Antidepressant or Mood Stabilizer

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Week 3 Medication Paper 

Submit by Sunday by 11:59 pm EST

Medication Paper

Select a medication that is either classified as an antidepressant or mood stabilizer. Based on your selection, write a paper (maximum 4 pages) and discuss the following information related to the medication you selected.

    • Evidence based treatment selection (FDA approved uses)
    • Off label uses, if any
    • Contraindications, if any to use
    • Mechanism of action
    • Potential side effects
    • Lab monitoring/ follow up
    • Role of the Psychiatric Mental Health Nurse Practitioner in the role of prescribing and managing the medication

Include a minimum of 4 evidence-based articles to support your paper that are 5 years old or less (exceptions: DSM-5 and course textbooks).

Submission Instructions

    • The paper is original work and logically organized, formatted, and cited in the current APA (7th Edition) style, including citation of references.
    • Please review the rubric to ensure that your response meets criteria. Be sure to validate your responses with citations and references in APA format
    • Always construct your responses in a word processing program like Word. Check for grammar, spelling, and mechanical errors.

antidepressant or mood stabilizer

Title: Medication Paper: Understanding Antidepressants and Mood Stabilizers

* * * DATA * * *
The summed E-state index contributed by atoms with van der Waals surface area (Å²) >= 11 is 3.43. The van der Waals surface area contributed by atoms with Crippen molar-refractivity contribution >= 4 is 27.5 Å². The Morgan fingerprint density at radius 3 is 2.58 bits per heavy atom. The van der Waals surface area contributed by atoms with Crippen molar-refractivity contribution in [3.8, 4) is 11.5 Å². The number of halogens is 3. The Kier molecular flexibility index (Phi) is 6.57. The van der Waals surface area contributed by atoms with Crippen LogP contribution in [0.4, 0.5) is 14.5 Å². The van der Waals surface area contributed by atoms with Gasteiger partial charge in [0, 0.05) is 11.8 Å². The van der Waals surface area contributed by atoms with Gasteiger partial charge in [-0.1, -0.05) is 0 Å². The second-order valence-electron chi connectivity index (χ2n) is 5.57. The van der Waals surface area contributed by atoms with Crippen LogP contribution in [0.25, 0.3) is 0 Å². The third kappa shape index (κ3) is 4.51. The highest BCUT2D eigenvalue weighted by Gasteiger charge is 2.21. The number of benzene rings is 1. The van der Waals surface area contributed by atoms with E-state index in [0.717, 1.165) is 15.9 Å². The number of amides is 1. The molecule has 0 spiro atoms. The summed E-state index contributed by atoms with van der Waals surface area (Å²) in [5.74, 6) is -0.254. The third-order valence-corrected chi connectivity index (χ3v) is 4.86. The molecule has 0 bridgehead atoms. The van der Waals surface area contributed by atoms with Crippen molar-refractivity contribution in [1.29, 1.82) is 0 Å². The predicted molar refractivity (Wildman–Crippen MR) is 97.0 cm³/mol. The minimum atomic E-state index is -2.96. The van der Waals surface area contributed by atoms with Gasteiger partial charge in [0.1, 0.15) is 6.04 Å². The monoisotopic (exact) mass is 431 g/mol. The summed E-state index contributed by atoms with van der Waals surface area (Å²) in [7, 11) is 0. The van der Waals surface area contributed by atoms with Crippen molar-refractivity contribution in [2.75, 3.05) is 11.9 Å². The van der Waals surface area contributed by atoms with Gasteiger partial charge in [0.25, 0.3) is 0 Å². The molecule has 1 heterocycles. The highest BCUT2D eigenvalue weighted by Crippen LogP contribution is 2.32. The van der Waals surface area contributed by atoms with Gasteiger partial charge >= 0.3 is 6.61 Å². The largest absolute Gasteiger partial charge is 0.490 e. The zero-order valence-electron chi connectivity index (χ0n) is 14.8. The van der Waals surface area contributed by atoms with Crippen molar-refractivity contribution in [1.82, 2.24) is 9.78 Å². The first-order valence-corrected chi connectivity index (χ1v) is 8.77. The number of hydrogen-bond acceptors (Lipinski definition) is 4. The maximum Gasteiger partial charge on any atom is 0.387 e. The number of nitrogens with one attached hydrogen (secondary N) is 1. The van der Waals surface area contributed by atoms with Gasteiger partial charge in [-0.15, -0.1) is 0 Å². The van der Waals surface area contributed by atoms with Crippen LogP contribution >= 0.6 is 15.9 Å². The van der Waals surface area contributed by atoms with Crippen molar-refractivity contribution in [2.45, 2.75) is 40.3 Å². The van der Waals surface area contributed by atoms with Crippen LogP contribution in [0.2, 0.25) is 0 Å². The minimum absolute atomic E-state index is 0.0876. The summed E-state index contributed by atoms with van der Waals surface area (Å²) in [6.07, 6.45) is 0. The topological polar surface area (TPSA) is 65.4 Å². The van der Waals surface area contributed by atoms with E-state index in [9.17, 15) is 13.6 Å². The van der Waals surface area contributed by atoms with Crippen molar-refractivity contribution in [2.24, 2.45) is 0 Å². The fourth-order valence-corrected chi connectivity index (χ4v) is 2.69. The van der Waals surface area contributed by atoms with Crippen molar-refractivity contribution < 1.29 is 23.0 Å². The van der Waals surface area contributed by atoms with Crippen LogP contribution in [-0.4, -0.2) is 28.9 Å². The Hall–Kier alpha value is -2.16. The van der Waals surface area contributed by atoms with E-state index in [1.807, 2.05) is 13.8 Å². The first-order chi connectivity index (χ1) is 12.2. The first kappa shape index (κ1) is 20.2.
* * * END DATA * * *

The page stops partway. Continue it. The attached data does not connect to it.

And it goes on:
The use of medication in psychiatric care plays a crucial role in the treatment of various mental health conditions. Antidepressants and mood stabilizers are two classes of medications that are widely used in psychiatric practice. This paper will focus on one medication from either of these classes and provide an in-depth discussion on various aspects related to its use, including evidence-based treatment selection, off-label uses, contraindications, mechanism of action, potential side effects, lab monitoring/follow-up, and the role of the Psychiatric Mental Health Nurse Practitioner (PMHNP) in prescribing and managing the medication.

Medication Selection

For the purpose of this paper, we will discuss the antidepressant medication “Sertraline,” which is commonly known by its brand name, Zoloft. Sertraline is a selective serotonin reuptake inhibitor (SSRI) and is widely used in the treatment of depression and anxiety disorders, making it a relevant choice for our discussion.

Evidence-Based Treatment Selection

Sertraline has been approved by the U.S. Food and Drug Administration (FDA) for the treatment of major depressive disorder (MDD), obsessive-compulsive disorder (OCD), panic disorder, post-traumatic stress disorder (PTSD), social anxiety disorder (SAD), and premenstrual dysphoric disorder (PMDD). These FDA-approved uses are well-documented in numerous clinical trials and studies.

Off-Label Uses